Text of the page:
My first guest at “Advice to Myself . . .” will be Jennifer Blake, whose historical romance Guarded Heart, set in New Orleans, will be published February 1.

2. Jennifer Blake will also be interviewed here at For Love of Words next week. She has an interesting history and many insights to share, so please stop by.

3. The Writer’s Digest website had an interesting blog post Tuesday called “20 Tips for Good Blogging.” Worth a look, particularly for new bloggers.

08 January 2008

Filling the well

For two years, my mother-in-law had not done any quilting, not since her knee-replacement surgeries. Still, when she and my father-in-law visited in December, she was glad to go with me to check out the nearby quilting stores, which I had not yet taken time to explore. We found three near my house, with quite different collections of fabrics for sale. (What a luxury, after having only the Quilt Cottage in New Orleans—a great store with great service, but small, and open only limited hours since Katrina.)

My MIL bought some fabric and a book and for the first time in two years was eager to start a new quilt. And she did, right after the holidays, using a pattern in the book she bought.

I too bought some fabric—two cat fabrics for my cat fabric collection, a multi-toned fabric with a luscious hand, and fabric dotted with tiny fleurs de lis. And I too was inspired. After my in-laws left, I dug out blouse patterns suitable for the fleur de lis fabric, and I spent a day unpacking my sewing equipment and setting up my sewing space.

If only filling my creative well for writing were as easy!

Ideas gush forth from many of my writing friends; I have occasional drips and dribbles. Perhaps my paying job (medical writer) is too similar: My brain has to generate so many ideas for articles that maybe it balks when pressed for more.

It’s not that my brain lacks what it takes. After going to a Romance Writers of America convention, reading an interesting book of history, having a retreat with my critique group, or taking off for a few days away from home by myself, my brain brims with ideas, and I must write fast because they are flowing so quickly. But otherwise, ideas lurk below the surface like fish in a frozen-over pond, flickers of shadow and color, slippery and elusive.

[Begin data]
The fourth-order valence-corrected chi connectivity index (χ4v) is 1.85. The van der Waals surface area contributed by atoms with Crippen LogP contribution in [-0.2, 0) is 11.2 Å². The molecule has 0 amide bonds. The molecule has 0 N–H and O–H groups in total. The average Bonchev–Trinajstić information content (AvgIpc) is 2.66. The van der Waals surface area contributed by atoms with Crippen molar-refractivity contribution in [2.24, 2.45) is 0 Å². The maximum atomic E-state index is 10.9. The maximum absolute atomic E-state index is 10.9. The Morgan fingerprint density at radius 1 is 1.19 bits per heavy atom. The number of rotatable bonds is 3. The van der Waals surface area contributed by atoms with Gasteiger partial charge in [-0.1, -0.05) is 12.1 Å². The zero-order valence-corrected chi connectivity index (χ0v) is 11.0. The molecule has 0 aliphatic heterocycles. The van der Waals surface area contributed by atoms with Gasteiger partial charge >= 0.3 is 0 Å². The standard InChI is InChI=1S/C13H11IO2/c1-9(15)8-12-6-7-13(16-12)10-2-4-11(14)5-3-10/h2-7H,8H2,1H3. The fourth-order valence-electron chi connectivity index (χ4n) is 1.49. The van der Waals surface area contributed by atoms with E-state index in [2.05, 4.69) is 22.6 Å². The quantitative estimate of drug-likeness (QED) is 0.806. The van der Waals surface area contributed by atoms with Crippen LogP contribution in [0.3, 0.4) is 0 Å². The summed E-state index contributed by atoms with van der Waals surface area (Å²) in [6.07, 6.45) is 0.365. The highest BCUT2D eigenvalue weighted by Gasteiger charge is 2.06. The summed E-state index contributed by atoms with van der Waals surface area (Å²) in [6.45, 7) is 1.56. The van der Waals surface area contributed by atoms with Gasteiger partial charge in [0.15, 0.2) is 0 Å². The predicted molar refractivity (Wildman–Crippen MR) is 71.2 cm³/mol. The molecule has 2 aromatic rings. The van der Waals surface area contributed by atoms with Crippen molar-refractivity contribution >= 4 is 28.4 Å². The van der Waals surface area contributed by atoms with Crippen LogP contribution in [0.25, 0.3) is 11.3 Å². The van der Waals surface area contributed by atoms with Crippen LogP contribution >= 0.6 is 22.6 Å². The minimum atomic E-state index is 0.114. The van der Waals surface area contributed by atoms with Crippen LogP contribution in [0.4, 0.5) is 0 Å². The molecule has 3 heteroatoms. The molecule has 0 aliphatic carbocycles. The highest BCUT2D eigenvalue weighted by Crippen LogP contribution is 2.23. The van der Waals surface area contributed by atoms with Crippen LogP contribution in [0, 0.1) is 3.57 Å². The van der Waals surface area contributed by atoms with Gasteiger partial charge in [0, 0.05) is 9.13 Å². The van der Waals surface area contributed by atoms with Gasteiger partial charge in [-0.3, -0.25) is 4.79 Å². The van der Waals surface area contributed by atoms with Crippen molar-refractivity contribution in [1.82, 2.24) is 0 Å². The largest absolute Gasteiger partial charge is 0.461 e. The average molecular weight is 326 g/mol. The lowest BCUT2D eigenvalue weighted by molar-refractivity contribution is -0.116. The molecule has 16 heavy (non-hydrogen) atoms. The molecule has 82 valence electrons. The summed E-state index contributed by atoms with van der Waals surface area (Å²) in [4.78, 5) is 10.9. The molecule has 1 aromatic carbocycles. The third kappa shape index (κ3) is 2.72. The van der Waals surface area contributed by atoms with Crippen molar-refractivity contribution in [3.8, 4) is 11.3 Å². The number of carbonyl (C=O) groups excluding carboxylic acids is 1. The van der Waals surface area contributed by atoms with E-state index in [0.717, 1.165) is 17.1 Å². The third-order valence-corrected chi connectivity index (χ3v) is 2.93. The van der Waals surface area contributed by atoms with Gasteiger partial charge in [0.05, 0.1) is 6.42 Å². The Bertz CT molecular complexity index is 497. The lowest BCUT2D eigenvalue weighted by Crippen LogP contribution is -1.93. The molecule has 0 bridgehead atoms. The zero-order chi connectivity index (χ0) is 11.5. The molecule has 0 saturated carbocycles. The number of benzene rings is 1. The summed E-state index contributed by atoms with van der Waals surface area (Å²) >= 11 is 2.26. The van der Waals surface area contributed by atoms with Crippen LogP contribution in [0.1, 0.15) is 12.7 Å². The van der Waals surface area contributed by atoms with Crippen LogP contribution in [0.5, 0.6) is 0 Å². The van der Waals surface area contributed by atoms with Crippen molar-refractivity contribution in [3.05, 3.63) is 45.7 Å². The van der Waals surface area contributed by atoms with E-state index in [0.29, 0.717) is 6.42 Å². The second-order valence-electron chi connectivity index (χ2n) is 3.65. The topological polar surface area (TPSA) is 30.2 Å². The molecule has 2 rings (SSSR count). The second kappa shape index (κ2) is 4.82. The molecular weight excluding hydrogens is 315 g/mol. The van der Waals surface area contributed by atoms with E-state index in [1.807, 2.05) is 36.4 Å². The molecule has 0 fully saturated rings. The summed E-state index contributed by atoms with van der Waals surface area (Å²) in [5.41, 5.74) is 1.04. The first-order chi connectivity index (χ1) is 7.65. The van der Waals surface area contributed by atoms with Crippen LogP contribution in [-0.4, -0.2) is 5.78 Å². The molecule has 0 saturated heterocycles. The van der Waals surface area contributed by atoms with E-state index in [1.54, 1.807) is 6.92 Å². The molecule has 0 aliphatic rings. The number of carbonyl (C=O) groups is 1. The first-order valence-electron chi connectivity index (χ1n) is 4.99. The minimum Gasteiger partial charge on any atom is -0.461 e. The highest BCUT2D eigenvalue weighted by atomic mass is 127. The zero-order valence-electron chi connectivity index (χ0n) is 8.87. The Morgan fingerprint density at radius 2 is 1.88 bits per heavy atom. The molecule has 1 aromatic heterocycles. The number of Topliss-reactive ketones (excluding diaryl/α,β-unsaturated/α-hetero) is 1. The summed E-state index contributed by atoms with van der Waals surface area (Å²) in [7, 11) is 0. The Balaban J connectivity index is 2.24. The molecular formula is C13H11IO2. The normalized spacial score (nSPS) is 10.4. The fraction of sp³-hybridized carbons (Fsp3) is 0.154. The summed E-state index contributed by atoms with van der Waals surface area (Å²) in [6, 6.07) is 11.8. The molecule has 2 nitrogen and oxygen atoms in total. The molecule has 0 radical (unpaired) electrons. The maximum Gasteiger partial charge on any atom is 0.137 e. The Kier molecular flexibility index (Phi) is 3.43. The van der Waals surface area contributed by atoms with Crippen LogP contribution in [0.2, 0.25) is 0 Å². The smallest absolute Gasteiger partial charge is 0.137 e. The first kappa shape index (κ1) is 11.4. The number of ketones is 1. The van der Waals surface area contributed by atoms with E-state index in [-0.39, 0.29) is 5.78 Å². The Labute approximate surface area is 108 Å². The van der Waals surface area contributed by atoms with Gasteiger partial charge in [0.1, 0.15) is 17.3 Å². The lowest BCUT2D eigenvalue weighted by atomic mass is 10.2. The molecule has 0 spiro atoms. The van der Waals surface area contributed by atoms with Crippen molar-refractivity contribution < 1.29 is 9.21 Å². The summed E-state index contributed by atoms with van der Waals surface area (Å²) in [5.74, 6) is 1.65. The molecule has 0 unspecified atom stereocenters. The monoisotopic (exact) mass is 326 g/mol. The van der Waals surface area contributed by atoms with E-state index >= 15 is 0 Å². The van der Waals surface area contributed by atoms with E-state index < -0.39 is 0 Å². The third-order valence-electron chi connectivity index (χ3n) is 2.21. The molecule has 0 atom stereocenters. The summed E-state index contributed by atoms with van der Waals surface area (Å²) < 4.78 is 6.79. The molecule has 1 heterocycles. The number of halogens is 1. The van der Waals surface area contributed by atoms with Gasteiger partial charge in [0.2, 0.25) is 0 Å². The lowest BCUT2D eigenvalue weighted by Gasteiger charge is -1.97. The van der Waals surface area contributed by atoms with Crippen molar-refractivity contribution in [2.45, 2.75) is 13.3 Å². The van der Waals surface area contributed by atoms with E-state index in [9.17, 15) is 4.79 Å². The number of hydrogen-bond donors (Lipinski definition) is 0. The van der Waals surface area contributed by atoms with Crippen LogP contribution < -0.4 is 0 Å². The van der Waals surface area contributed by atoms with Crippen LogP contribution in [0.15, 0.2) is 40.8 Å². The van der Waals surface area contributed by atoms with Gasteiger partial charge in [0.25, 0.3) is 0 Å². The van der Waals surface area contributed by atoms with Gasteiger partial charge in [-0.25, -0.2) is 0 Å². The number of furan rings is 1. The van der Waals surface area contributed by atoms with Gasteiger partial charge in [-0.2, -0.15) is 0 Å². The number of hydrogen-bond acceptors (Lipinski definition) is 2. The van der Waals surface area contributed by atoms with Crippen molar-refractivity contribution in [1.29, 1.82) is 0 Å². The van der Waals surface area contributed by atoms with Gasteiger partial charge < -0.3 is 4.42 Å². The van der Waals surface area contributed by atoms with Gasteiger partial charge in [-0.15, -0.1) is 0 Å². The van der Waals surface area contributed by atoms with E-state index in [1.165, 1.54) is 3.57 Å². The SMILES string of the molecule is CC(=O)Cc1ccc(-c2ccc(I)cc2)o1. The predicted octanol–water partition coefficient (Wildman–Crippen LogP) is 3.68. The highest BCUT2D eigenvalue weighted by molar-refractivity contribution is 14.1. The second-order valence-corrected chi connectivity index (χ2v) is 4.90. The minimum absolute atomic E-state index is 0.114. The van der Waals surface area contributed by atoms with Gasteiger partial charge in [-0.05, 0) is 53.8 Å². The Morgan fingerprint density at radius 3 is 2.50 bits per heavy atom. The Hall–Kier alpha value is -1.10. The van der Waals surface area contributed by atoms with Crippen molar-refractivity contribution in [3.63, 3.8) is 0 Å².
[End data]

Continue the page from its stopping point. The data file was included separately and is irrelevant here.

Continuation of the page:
Do ideas come easily to you? What do you do to fill your well?

01 January 2008

Looking back, looking ahead

For the first time ever, in 2007 I kept a list of the books I read. To my surprise, given how much time I spent preparing to move, moving, and unpacking, I read 73 books. Sixteen were written by people I know in real life or whom I “know” through blogging. (Thanks, blogging friends, for good reads I might have otherwise missed!) Here’s how my year stacked up.

  • fantasy, including epic poems: 18
  • romance and chick lit: 10
  • science fiction: 7
  • historical mystery: 5
  • women’s fiction (excluding romance): 3
  • literary fiction: 2
  • modern-day mystery: 1


  • miscellaneous: 8
  • writing related: 7
  • history: 4
  • biography: 3
  • gardening and attracting birds: 3
  • quilting: 2

I plan to keep a list again for 2008.

Some people have told me they set reading goals for the year. That sounded like something worth trying, so for 2008 I set three goals:

  • To read Ken Follett’s The Pillars of the Earth (which looks fascinating but has so far intimidated me with its length) and some of the other very thick books on my shelves.
  • To read more books on writing—I’ll shoot for one per month.
  • To catch up on some of the mystery series I’m behind on.

What about you? Do you keep a reading list? Do you set reading goals for the year? What are you looking forward to reading in 2008?